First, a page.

In 1961, the World 600 was run for the first time in May at Charlotte Motor Speedway and won by a nearly unknown driver from Spartanburg.
The Charlotte Observer called him “a brash 26-year-old newcomer to big-league stock car racing.”
You know him as David Pearson.
Pearson’s first victory in NASCAR’s top series turned out to be only the beginning. He would win 104 more times – second only to Richard Petty – and is always in the conversation when people talk about the best driver ever.
Pearson’s first big win came in the second World 600. The 1961 race is also known for a horrific accident that cost driver Reds Kagle his left leg when a guardrail impaled his racecar.
What is now called the Coca-Cola 600 will run for the 56th time on Sunday.
The first World 600 came in June 1960, delayed several weeks so the track would be finished. The race settled into its normal May slot in 1961 and had one of its greatest fields ever.
At one point in the 1961 600, the four drivers leading the race were, in order: Pearson, Petty, Fireball Roberts and Ned Jarrett. All four are now members of the NASCAR Hall of Fame in Charlotte. Dale Earnhardt Jr.’s grandfather, Ralph Earnhardt, ran in the race, too, as did Junior Johnson and Bobby Allison.
Times were different then. Speedy Thompson, one of the drivers, was spotted stuck in traffic less than an hour before the race began.
The track was packed: 46,538 people showed up.
Pearson won about $30,000 for his victory, including a $10 bonus – yes, a whole $10 – for each lap that he led.
Racing was a very regional sport in 1961. Of the 53 drivers who competed, 27 came from either North or South Carolina.
And wow, was it ever dangerous. Kagle, from Green Belt, Md., had an accident that was a terrible reminder of that. After blowing a tire, his 1961 Ford tore up about 50 feet of guardrail. Somehow the guardrail ultimately went right through the car, cutting Kagle’s left leg almost completely off.
The Charlotte News noted that two of Kagle’s children, ages 5 and 4, were scooping up rocks with plastic spoons in the infield when the accident occurred and were not told about it for several hours. Kagle’s wife was also at the track and went to the hospital with her husband, whose leg couldn’t be saved and was amputated above the knee.
The race was under caution for 25 laps because of Kagle’s accident, but it continued after the guard rail was hurriedly repaired. The Charlotte News reported that NASCAR president Bill France and CMS president Curtis Turner were among those who re-dug post holes and strung steel cable across the gap during the caution laps so the race could go on.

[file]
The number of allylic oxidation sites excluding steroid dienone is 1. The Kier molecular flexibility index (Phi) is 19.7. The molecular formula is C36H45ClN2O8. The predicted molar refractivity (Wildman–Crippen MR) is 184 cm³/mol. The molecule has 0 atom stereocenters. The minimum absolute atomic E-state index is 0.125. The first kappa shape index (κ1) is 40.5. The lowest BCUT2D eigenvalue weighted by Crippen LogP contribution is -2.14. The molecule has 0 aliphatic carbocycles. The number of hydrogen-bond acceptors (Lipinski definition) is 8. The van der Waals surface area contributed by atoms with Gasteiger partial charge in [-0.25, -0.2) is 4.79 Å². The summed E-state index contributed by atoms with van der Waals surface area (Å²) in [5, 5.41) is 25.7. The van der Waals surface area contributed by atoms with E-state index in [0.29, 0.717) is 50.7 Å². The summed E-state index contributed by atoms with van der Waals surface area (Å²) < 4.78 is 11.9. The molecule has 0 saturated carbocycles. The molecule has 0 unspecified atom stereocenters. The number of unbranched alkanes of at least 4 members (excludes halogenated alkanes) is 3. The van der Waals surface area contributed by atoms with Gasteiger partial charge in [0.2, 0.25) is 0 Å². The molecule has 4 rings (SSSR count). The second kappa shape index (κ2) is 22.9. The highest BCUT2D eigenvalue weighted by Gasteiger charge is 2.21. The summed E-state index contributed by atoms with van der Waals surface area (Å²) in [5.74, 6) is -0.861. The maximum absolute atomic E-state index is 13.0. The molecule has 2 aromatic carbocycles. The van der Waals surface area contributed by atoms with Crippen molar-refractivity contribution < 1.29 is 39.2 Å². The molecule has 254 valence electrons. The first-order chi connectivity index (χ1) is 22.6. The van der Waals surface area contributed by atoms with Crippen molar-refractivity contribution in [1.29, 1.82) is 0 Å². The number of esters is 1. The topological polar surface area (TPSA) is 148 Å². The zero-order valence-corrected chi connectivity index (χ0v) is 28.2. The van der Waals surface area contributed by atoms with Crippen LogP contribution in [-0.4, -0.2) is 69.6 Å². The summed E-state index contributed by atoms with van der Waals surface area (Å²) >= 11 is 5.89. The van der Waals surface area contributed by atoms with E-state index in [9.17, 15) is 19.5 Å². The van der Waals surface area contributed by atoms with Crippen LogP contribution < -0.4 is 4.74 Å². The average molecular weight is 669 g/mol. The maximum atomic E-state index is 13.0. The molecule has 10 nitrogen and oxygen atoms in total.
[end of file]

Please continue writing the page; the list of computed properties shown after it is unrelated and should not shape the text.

In those days of iffy equipment and two-minute pit stops, drivers often won races by more than a lap. Pearson had a four-lap lead on Fireball Roberts with only four laps to go. Then the man eventually known as the “Silver Fox” – although his hair was all brown then – blew a tire himself.
“That was the only time I got scared,” Pearson said moments after the race. “I didn’t know how much lead I had. They never told me.”
With no time to take a pit stop, Pearson drove on the remaining three tires at about 30 mph, running on the rim on his right-rear tire and sending showers of sparks into the sky.
Roberts, meanwhile, was whizzing around the track at 130 mph, trying desperately to catch up.
Pearson had too big a lead, though. He still led Roberts by a little more than two laps when the race ended. So he took the first of his 105 career checkered flags on three tires.
The Spartanburg Herald noted on the day after the 1961 race that in the late 1950s Pearson used to go to smaller racetracks with only his car, a ham sandwich and a pair of pliers. After the win in Charlotte, Pearson’s fortunes steadily rose.
As for Kagle? The accident did not make him leave racing permanently. Driving with an artificial left leg, he won several championships at a lower-level track in Maryland.
“It could have been a lot worse, though,” Kagle told a reporter in 1973 of the accident in the 1961 Charlotte race. “I could have lost the leg I pump the gas pedal with.”
Kagle died at age 79 in 2011. The obituary noted he had 19 grandchildren.
Pearson, 80, suffered a mild stroke in December, but his family has said he is recovering. He still lives in a house he bought in 1977 in the Spartanburg area.
First-time winners in Charlotte
David Pearson won his first-ever race at NASCAR’s highest level in the Charlotte Motor Speedway's 600-mile race in 1961. Five other drivers have also earned their first Cup win at the Coca-Cola 600. The full list:
1961: David Pearson
1994: Jeff Gordon
1995: Bobby Labonte
2000: Matt Kenseth
2007: Casey Mears
2009: David Reutimann